How do interrupts in wine work?

Nog nog at
Sat Feb 16 08:44:43 CST 2002


I got this feeling that I'm absolutly wrong in this but here goes...

The way that I see Interrupt handling in wine is that when a real-mode 
dos executable is loaded, the processor (or the os mabe?) is forced into 
v86 were the int xx intruction is not privilaged.  In this mode an 
exception is issued when an int xx is encountered and is then handeld by 
the exception handler is dosvm.c.  Which in turn checks if the we have a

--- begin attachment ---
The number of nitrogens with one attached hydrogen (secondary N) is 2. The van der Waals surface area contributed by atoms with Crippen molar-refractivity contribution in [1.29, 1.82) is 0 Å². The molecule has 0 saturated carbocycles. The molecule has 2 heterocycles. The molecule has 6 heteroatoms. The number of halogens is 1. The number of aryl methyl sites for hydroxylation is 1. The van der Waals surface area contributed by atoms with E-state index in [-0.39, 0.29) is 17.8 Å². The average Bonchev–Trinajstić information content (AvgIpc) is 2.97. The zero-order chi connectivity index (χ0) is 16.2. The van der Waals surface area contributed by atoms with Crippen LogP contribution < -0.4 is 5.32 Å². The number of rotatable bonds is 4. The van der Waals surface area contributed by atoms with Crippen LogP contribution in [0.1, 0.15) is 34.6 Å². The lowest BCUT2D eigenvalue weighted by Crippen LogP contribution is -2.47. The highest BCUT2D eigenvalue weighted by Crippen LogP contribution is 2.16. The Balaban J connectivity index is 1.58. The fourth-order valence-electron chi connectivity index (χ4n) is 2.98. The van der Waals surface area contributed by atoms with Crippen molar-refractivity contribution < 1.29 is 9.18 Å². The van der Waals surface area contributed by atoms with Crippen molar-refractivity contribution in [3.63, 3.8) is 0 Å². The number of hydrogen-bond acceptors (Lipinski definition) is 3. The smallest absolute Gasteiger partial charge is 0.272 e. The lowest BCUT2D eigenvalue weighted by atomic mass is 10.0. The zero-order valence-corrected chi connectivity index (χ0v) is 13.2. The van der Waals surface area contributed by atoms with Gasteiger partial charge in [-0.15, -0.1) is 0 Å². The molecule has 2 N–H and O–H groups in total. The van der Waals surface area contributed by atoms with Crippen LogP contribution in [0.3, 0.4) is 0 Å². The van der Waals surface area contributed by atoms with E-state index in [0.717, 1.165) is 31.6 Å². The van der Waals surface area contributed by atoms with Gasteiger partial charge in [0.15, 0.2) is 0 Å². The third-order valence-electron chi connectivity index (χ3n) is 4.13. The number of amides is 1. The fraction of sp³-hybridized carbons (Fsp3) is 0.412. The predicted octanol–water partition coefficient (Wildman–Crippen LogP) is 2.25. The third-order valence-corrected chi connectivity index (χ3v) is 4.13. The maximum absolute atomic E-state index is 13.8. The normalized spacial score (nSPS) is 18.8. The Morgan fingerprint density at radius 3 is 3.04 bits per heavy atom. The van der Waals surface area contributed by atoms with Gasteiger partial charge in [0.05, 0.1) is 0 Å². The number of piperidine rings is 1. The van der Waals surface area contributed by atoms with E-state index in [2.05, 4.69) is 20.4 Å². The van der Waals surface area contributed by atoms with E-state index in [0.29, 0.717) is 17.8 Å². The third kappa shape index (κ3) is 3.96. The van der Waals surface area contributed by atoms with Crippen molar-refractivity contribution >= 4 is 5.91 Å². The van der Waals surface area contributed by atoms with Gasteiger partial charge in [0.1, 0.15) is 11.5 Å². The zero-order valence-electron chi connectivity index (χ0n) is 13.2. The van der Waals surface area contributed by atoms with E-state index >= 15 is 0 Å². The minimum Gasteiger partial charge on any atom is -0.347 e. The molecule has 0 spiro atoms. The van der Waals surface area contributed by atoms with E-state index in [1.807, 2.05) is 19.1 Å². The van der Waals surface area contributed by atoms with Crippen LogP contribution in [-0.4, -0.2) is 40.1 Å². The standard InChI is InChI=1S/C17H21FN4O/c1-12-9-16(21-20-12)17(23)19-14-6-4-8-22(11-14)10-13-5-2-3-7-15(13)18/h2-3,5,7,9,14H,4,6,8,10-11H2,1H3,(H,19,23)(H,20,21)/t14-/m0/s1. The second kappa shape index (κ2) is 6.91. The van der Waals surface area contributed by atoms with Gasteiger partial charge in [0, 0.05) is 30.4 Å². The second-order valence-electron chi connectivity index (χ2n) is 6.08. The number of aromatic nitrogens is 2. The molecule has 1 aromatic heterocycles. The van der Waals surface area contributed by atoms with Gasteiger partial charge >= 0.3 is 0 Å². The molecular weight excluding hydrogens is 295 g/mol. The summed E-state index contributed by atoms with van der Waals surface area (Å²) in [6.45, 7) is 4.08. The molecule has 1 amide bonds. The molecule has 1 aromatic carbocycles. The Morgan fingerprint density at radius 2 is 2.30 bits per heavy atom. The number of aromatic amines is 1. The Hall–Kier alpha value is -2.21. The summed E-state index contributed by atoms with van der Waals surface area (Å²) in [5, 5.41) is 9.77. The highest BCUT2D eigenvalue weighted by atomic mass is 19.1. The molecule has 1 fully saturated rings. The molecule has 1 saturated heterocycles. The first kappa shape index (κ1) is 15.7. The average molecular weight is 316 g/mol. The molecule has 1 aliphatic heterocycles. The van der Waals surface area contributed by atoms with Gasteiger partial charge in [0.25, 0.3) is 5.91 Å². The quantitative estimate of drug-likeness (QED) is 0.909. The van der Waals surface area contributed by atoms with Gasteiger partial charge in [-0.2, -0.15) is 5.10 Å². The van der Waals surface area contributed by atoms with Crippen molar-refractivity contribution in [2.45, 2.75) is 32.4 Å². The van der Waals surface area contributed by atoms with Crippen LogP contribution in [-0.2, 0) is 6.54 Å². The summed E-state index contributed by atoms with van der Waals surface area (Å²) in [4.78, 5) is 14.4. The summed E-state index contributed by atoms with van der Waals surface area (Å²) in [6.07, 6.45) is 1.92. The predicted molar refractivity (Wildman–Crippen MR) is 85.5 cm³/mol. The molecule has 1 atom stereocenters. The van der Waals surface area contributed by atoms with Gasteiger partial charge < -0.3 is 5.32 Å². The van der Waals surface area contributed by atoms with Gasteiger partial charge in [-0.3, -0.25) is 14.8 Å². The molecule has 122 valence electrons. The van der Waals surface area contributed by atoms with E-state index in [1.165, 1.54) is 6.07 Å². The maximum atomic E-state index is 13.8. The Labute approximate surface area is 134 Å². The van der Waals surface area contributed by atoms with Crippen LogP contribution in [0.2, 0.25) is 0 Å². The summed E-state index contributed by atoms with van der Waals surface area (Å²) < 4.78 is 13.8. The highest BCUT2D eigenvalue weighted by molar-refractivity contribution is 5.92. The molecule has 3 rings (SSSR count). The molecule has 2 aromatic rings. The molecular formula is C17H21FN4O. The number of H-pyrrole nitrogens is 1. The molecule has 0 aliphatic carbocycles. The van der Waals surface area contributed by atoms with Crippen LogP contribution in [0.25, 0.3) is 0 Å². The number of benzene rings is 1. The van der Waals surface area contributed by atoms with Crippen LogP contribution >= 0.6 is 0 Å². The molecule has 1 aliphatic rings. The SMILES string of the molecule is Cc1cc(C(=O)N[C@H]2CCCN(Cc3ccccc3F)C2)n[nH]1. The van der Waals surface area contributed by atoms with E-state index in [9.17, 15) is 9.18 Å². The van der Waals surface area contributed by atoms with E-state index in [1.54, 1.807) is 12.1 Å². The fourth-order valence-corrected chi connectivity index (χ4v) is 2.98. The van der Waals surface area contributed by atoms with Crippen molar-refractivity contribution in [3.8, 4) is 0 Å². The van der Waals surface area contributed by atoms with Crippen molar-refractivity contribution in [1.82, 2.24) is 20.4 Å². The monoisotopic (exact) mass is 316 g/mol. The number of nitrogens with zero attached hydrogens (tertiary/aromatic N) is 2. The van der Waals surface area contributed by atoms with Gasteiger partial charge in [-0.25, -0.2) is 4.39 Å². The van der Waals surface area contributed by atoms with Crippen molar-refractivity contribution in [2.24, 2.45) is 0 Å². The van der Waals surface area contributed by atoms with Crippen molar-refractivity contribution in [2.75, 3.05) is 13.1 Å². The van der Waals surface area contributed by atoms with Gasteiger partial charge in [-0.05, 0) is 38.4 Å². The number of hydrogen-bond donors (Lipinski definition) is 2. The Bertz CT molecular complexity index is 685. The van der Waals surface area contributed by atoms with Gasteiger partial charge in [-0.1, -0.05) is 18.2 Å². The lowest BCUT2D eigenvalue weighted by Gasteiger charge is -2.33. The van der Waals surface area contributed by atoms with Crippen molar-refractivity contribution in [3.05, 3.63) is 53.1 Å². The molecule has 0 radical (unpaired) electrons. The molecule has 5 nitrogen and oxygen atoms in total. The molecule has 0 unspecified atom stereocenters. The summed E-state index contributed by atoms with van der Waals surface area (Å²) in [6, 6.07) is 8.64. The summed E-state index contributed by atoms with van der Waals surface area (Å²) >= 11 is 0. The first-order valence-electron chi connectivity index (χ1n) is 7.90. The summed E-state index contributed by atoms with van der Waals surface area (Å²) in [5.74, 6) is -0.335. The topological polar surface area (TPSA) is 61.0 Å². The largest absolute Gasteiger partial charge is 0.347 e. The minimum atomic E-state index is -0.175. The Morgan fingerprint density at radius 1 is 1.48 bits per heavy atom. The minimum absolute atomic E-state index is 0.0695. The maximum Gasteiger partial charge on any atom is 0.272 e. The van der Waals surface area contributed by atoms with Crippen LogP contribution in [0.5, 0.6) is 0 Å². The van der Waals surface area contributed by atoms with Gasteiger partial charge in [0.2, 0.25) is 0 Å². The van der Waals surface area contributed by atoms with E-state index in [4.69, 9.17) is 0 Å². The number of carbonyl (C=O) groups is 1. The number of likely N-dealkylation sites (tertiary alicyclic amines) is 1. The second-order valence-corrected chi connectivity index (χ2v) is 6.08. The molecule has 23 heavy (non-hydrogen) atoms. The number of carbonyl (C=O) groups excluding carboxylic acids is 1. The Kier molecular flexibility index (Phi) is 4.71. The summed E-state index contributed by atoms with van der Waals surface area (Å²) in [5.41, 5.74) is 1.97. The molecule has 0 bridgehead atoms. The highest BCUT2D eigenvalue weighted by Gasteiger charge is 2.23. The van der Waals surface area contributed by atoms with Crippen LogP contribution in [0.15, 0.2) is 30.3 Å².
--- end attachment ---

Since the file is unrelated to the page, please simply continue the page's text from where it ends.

builtin handler for the interrupt and if so then we simply call its 
handler as defined in real_mode_handlers.  But when the app switches to 
protected mode, the int xx instuction becomes privilaged and gets 
handeld by EmulateInstruction.  In this function the 32-bit version is 
not implemented but the 16-bit version is (Is this correct (the one is 
16-bit the other 32-bit)? If not then what does long_op symbolise?)  Is 
it likley that this piece of code will ever get called? And if so then 
why does it assume that the insterrupt it is emulating is not builtin?

What all of this probable garbage came from is: What will it take to 
emulate int xx from 32-bit code?


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